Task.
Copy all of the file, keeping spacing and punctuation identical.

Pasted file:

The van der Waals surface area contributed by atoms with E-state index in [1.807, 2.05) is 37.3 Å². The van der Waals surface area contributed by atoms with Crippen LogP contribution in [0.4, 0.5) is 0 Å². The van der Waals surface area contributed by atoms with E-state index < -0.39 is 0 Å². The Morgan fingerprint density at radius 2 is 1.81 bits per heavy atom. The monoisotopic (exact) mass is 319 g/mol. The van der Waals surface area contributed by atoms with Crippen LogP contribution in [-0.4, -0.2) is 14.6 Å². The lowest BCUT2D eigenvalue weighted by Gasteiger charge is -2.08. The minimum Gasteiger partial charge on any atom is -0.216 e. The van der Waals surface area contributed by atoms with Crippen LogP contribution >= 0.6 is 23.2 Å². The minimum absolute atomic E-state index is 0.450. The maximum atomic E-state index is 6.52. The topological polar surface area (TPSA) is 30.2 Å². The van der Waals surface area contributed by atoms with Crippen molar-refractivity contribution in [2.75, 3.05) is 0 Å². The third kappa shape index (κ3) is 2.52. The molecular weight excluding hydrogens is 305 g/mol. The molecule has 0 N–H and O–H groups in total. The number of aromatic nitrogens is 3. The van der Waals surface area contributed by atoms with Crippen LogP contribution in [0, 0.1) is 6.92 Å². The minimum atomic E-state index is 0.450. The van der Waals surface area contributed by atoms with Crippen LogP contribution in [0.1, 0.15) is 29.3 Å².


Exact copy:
The van der Waals surface area contributed by atoms with E-state index in [1.807, 2.05) is 37.3 Å². The van der Waals surface area contributed by atoms with Crippen LogP contribution in [0.4, 0.5) is 0 Å². The van der Waals surface area contributed by atoms with E-state index < -0.39 is 0 Å². The Morgan fingerprint density at radius 2 is 1.81 bits per heavy atom. The monoisotopic (exact) mass is 319 g/mol. The van der Waals surface area contributed by atoms with Crippen LogP contribution in [-0.4, -0.2) is 14.6 Å². The lowest BCUT2D eigenvalue weighted by Gasteiger charge is -2.08. The minimum Gasteiger partial charge on any atom is -0.216 e. The van der Waals surface area contributed by atoms with Crippen LogP contribution >= 0.6 is 23.2 Å². The minimum absolute atomic E-state index is 0.450. The maximum atomic E-state index is 6.52. The topological polar surface area (TPSA) is 30.2 Å². The van der Waals surface area contributed by atoms with Crippen molar-refractivity contribution in [2.75, 3.05) is 0 Å². The third kappa shape index (κ3) is 2.52. The molecular weight excluding hydrogens is 305 g/mol. The molecule has 0 N–H and O–H groups in total. The number of aromatic nitrogens is 3. The van der Waals surface area contributed by atoms with Crippen LogP contribution in [0, 0.1) is 6.92 Å². The minimum atomic E-state index is 0.450. The van der Waals surface area contributed by atoms with Crippen LogP contribution in [0.1, 0.15) is 29.3 Å².